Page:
SANTA CLARITA — An explosion at a plant where automotive air-bag trigger devices are made killed one worker and injured two others Thursday morning, authorities said.
The Sheriff's Department identified the victim as Charles Tillman, 48, of Encino. His remains were found by firefighters near a pickup truck used to transport chemicals at Special Devices Inc.
"The body had been so badly torn apart that at first they could not tell the sex or race," said Deputy Cruz Solis of the Los Angeles County Sheriff's Department. The blast, which occurred shortly after 10 a.m. outside one of several buildings at the remote plant site, could be heard about two miles away, fire officials said.
The man's job was to transport volatile chemicals in the specially equipped truck to buildings at the plant, Solis said.
"They divide the work among several buildings," said a man familiar with the plant who did not want to be identified, "just in case there is this kind of accident with the explosives they use."
This was the second fatality caused by an explosion at Special Devices, located at 16830 West Placerita Canyon Road. In 1982, a worker who was hired to help reconstruct a building that had been damaged by an explosion five months earlier was killed when sparks from a space heater ignited chemicals.
Explosions at the plant in 1993 and 1996 resulted in serious injuries to workers.
The company is in the process of moving from the Santa Clarita plant to new facilities in a remote part of Moorpark in Ventura County. In 1996, when the move was being planned, then-company President Thomas Treinen said in an interview, "I absolutely think we're safer than any corner gas station."
A worker injured in Thursday's blast complained of ringing in his ears and was taken to a nearby hospital, said Inspector Henry Rodriguez, spokesman for the Los Angeles County Fire Department.
Another worker who had been cut on the head by flying debris from the blast was treated at the scene by paramedics, Rodriguez said.
The general manager of the company, Robert McSweeney, declined to speculate how the chemicals, which are packed in two-pound canisters, exploded. He said it had not been determined if the worker was loading or offloading the truck at the time of the accident.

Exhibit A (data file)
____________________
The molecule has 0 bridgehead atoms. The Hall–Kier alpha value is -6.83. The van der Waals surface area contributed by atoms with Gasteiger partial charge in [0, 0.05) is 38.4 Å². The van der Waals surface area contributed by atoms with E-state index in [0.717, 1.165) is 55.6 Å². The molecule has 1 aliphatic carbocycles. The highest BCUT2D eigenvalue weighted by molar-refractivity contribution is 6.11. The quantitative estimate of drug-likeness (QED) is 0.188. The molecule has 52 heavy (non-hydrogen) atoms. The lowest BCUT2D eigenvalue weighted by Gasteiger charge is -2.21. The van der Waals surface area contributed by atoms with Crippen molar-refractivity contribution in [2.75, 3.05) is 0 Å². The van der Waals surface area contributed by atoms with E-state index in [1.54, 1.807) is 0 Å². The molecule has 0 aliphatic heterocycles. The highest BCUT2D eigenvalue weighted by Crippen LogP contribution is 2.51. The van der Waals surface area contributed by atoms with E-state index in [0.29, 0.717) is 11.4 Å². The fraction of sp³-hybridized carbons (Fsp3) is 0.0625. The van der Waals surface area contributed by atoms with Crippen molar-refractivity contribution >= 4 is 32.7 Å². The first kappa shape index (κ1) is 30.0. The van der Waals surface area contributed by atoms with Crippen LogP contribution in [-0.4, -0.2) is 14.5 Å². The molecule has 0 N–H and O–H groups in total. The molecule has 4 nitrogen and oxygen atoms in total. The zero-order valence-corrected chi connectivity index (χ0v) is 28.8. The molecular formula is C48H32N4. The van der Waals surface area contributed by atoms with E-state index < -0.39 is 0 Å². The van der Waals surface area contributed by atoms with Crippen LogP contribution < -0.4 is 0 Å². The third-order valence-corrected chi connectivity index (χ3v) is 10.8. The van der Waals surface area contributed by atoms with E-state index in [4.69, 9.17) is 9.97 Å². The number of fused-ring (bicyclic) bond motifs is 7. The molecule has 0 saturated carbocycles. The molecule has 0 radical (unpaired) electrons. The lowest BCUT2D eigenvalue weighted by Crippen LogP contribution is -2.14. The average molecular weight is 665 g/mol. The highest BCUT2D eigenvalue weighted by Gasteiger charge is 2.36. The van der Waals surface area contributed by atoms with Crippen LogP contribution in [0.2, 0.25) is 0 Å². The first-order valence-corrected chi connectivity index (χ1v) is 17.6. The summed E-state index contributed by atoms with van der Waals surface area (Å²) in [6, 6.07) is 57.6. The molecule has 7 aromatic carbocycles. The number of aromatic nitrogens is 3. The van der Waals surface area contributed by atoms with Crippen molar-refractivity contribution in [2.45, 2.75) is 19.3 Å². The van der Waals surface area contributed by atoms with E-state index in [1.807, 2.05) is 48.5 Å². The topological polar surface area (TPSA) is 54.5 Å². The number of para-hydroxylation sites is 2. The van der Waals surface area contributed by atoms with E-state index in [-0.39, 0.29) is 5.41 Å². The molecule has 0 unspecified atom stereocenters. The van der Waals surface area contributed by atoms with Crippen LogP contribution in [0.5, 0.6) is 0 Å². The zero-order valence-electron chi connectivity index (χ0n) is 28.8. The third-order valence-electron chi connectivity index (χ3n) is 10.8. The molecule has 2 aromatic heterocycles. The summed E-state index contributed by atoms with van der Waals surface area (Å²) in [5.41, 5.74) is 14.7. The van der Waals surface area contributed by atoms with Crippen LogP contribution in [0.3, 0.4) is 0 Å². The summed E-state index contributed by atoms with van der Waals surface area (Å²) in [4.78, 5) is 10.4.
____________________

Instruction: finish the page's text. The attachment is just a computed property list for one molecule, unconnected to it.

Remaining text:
Rodriguez said that firefighters, who arrived at the scene at about 10:15 a.m. to put out a fire from the blast, which damaged a single-story building, were told by company officials that the highly volatile chemical zirconium potassium perchlorate had probably been involved in the accident. That same chemical caused a 1993 explosion at Special Devices that resulted in a chemist losing part of his right hand.
Speaking to reporters, McSweeney said it had not yet been determined which chemicals had been on the truck.
"There are three to five different kinds of chemicals used [in devices] that cause air bags to inflate," he said.
California's occupational safety agency, Cal/OSHA, was called to the site to head the investigation, Solis said. Also involved were officials from the county coroner's office and the county Fire Department's hazardous-materials unit. By noon, most of the 500 workers at the plant had been evacuated.
According to records released by Cal/OSHA, the agency last inspected the Santa Clarita plant in the wake of the 1996 explosion that also involved zirconium potassium perchlorate. Two men were hospitalized due to injuries from that blast. The only citation the company received from OSHA was for not reporting the accident to the agency within eight hours as required.
After the 1993 explosion, OSHA cited the company for three "serious" infractions, including not having appropriate tools for workers to use in handling sensitive materials. The company was fined $8,150.
After the 1982 fatality, OSHA inspectors went to the plant but were turned away because company officials said the agency did not have the right to investigate. At that time, the vast majority of work produced by Special Devices was for the military, which had jurisdiction over safety matters in plants doing its contract work.
In 1990, after slowdowns in the aerospace industry, the company adapted its technology for use in air bags. Special Devices thrived, and by 1997 its profits had increased fivefold.
Late last year, the company was bought by closely held J.F. Lehman & Co. of New York.